Rangers participate in a biodiversity survey 

In September, twelve Punmu rangers assisted with a biodiversity survey through the Throssell Range south of Nifty. The team set off in convoy along the Camp Tracy road to Lake Goosewhacker, where the group met with Waru man (Gareth Catt, KJ), Watto (Sarah Watson, KJ), Waka Taylor and  Butler Landy; Department of Biodiversity, Conservation and Attractions staff Leigh Sage, Judy Dunlop and Alicia Whittington; Nifty Mine’s Environmental Manager Mike Robinson and Director Steve Robinson.

Over three days, the rangers took turns installing camera traps in remote parts of the Throssell Range, accessible only by helicopter. Having received clearance from the elders, small teams travelled by chopper with Department of Biodiversity, Conservation and Attractions staff to the ranges south and southwest of Nifty in order to undertake a threatened species survey. In 2016, one lone male wiminyji (Northern Quoll)was located by rangers in the Desert Queen Baths area, however little is known about the Pilbara population of wiminyji, and what impacts like climate change and altered fire regimes may have on their future survival. Loaded with backpacks, camera traps, silicon guns, walkie talkies and peanut butter and sardine baits, rangers walked along remote gorges, rock holes and gullies looking for signs of the elusive wiminyji and warru (Black-flanked rock wallaby). A number of cameras were installed near waterholes specifically targeting warru

Twenty-six camera traps were installed across a variety of landscapes. Although no sign of warru was found, wiminyji scat was located in several locations. DNA testing confirmed that there are at least four individual wiminyji living in the area, an exciting result. Closer to camp, the teams learnt how to set up a pit trap to check for small mammals and reptiles, digging the trench, opening the traps each night before ruka-ruka (sunset) and checking them in the early morning before the sun’s heat. The area is regenerating after a wildfire. The rangers and the Nifty environment team discussed what work could be done to recover the health of the area.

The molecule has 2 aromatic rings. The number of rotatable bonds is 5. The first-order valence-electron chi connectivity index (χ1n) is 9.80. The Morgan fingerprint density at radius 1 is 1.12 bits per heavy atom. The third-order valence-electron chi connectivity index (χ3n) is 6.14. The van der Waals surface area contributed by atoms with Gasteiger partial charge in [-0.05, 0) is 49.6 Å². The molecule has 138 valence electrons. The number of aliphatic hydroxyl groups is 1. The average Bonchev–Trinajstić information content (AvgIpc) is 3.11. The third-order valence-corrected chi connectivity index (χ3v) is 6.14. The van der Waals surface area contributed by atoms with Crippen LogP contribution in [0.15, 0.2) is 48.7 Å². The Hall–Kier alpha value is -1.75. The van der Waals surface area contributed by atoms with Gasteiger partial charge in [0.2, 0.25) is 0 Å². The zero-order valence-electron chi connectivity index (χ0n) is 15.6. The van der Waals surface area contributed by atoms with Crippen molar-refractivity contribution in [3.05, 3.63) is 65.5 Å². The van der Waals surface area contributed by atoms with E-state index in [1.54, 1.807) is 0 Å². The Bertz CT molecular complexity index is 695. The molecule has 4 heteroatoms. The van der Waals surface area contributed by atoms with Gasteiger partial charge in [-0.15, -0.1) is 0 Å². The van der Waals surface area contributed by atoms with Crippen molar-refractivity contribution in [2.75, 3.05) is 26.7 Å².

The Punmu men's team also travelled with Leigh Sage, Waka Taylor and Butler Landy to Puljalja in the Desert Queen Baths area to recover data from the data logger installed at the site earlier in the year with The Nature Conservancy. The data was successfully retrieved and the logger reinstalled in the water hole. The rangers returned to camp with bush tucker including kirti kirti (euro) and kipara (bush turkey) making for a great complement to the fresh damper cooked by the women’s team.

The trip was a great success and was the result of a collaborative effort between Punmu rangers, Department of Biodiversity, Conservation and Attractions and Nifty Copper Mine – all members of the Throssell Coordinating Group. 

Thanks to Metals X Limited for your support. Special thanks to Alicia Whittington, Leigh Sage and Judy Dunlop (Department of Biodiversity, Conservation and Attractions), Mike Robinson (Environmental Manager Nifty), Steve Robinson (Nifty Executive) and pilot Alex from Frontier Helicopters for your unwavering support of the Martu ranger program.